In pediatric medicine, antibiotics are among the most commonly prescribed medications, with more than 30 million prescriptions written each year. A recent study analyzed antibiotic prescribing patterns in outpatient visits in the United States between 2006 and 2008. Antibiotics were prescribed in 21 percent of visits. Respiratory conditions accounted for most of the prescriptions (72 percent).

Prescriptions for broad-spectrum antibiotics, those that target a broad range of bacteria, were prescribed in 63 percent of those cases, but they were prescribed for infections for which antibiotics were not indicated. That means they were inappropriately prescribed for conditions for which antibiotics don’t work, conditions like bronchitis, viral pneumonia, and influenza.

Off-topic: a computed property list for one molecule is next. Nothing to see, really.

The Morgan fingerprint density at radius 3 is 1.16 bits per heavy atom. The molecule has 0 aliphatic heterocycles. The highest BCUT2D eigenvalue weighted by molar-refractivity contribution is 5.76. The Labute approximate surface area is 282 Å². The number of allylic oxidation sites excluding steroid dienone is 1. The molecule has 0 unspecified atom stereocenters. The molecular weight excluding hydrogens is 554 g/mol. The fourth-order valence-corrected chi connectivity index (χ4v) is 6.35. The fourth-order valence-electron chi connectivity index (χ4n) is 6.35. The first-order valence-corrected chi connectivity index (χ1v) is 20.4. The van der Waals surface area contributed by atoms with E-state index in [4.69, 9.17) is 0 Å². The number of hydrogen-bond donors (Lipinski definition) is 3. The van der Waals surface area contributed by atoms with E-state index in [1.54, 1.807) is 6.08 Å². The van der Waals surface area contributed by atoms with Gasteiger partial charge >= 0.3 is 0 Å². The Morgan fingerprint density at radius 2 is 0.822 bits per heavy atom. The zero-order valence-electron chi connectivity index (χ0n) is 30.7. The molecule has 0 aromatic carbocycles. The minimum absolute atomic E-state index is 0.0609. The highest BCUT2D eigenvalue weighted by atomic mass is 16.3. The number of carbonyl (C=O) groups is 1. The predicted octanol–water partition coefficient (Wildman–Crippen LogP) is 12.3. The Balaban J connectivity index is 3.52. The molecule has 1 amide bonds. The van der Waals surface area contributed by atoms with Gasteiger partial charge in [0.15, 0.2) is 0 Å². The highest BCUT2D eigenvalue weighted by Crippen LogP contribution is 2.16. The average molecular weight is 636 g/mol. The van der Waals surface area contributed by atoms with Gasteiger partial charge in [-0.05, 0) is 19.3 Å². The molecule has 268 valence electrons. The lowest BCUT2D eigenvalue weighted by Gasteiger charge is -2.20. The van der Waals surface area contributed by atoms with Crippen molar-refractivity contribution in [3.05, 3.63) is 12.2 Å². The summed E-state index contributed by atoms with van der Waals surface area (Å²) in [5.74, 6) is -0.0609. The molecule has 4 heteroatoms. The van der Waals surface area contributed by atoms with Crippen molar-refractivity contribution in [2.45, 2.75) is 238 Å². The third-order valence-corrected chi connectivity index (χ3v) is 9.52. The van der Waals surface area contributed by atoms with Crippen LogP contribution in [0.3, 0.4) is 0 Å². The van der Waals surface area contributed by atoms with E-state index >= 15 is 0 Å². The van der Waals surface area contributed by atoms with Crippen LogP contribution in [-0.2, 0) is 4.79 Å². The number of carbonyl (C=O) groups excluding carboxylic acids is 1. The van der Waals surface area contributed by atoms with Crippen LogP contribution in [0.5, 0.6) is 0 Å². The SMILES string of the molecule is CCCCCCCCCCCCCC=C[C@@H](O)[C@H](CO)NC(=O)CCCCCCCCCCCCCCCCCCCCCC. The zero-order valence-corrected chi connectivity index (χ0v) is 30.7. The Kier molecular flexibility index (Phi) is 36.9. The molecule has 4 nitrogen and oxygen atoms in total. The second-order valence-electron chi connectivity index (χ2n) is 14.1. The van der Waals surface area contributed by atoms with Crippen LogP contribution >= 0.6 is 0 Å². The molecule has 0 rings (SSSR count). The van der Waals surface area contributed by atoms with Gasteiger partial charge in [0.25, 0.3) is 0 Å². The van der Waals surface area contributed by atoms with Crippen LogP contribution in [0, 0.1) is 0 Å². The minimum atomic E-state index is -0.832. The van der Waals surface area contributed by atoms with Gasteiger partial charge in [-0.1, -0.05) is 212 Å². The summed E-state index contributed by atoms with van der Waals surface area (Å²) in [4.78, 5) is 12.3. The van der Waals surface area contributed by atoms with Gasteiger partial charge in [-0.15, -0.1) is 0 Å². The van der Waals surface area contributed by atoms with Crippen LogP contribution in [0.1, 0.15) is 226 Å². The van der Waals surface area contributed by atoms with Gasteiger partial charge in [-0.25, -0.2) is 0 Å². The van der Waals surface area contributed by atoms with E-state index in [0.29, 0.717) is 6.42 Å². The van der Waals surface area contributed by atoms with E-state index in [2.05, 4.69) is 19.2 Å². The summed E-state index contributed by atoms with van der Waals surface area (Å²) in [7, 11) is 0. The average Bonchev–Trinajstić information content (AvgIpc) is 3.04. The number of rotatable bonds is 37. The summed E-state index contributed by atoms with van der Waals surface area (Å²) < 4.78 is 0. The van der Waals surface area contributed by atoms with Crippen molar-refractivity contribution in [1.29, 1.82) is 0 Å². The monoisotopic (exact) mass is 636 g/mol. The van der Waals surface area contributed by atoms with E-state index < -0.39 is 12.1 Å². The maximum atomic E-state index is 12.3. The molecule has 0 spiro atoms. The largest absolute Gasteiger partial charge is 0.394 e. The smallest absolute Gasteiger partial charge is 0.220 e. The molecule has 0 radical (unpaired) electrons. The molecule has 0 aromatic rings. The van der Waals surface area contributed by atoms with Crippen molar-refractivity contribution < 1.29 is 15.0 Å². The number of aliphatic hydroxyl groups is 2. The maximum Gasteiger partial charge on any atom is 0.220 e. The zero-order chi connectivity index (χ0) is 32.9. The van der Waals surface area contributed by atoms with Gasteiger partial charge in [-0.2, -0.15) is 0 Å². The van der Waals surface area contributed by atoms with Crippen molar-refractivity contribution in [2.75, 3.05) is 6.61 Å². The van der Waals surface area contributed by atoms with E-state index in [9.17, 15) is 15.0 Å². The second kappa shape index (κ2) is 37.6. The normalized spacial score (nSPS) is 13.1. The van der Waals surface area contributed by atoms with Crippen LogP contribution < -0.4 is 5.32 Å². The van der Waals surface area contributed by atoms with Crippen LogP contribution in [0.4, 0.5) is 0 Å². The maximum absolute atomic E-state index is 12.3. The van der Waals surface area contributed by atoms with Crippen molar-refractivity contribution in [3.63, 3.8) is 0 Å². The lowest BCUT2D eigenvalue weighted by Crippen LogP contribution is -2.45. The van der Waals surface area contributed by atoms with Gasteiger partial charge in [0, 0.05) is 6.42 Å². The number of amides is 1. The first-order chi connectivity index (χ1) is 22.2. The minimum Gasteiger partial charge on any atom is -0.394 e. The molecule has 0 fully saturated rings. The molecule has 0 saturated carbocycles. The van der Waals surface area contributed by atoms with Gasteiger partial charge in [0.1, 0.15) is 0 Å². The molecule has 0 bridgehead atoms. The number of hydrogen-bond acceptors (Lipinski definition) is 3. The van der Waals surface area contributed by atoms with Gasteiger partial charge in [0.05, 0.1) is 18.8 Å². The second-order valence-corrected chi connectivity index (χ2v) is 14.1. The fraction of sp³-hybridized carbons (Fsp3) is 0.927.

Though overall rates for antibiotic prescriptions in outpatient pediatric care have declined, it is obvious from this report that antibiotics are still being overprescribed. Certainly, antibiotics play an important role in helping to stop harmful, and even deadly, infections, but when they are prescribed for conditions for which they are not helpful, they only serve to increase antibiotic resistance, a considerable health threat to modern medicine.

Not to mention, inappropriate overuse of antibiotics can contribute to gut imbalance that can have health effects that extend throughout a lifetime. Remember that digestive health is the foundation upon which total-body health is built.